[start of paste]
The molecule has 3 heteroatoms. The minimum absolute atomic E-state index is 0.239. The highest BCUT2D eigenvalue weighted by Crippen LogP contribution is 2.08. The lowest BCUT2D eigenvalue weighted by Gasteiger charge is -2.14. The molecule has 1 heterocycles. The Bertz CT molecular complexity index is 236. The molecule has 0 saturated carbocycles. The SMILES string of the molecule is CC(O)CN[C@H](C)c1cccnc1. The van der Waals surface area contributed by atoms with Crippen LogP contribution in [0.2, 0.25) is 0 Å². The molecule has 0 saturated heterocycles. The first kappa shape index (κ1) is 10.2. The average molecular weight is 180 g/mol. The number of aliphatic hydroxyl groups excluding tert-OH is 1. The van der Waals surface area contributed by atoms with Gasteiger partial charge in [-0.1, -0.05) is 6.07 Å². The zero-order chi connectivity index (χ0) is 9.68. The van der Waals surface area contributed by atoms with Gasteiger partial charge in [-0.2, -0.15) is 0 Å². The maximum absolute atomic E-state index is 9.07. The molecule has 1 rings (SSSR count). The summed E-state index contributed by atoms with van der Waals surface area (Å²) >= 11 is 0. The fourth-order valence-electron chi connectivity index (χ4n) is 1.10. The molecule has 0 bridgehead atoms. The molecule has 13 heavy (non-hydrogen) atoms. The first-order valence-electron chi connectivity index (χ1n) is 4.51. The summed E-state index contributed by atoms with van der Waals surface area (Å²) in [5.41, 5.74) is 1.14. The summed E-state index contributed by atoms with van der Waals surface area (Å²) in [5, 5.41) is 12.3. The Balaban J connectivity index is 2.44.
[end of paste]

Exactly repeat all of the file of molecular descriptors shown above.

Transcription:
The molecule has 3 heteroatoms. The minimum absolute atomic E-state index is 0.239. The highest BCUT2D eigenvalue weighted by Crippen LogP contribution is 2.08. The lowest BCUT2D eigenvalue weighted by Gasteiger charge is -2.14. The molecule has 1 heterocycles. The Bertz CT molecular complexity index is 236. The molecule has 0 saturated carbocycles. The SMILES string of the molecule is CC(O)CN[C@H](C)c1cccnc1. The van der Waals surface area contributed by atoms with Crippen LogP contribution in [0.2, 0.25) is 0 Å². The molecule has 0 saturated heterocycles. The first kappa shape index (κ1) is 10.2. The average molecular weight is 180 g/mol. The number of aliphatic hydroxyl groups excluding tert-OH is 1. The van der Waals surface area contributed by atoms with Gasteiger partial charge in [-0.1, -0.05) is 6.07 Å². The zero-order chi connectivity index (χ0) is 9.68. The van der Waals surface area contributed by atoms with Gasteiger partial charge in [-0.2, -0.15) is 0 Å². The maximum absolute atomic E-state index is 9.07. The molecule has 1 rings (SSSR count). The summed E-state index contributed by atoms with van der Waals surface area (Å²) >= 11 is 0. The fourth-order valence-electron chi connectivity index (χ4n) is 1.10. The molecule has 0 bridgehead atoms. The molecule has 13 heavy (non-hydrogen) atoms. The first-order valence-electron chi connectivity index (χ1n) is 4.51. The summed E-state index contributed by atoms with van der Waals surface area (Å²) in [5.41, 5.74) is 1.14. The summed E-state index contributed by atoms with van der Waals surface area (Å²) in [5, 5.41) is 12.3. The Balaban J connectivity index is 2.44.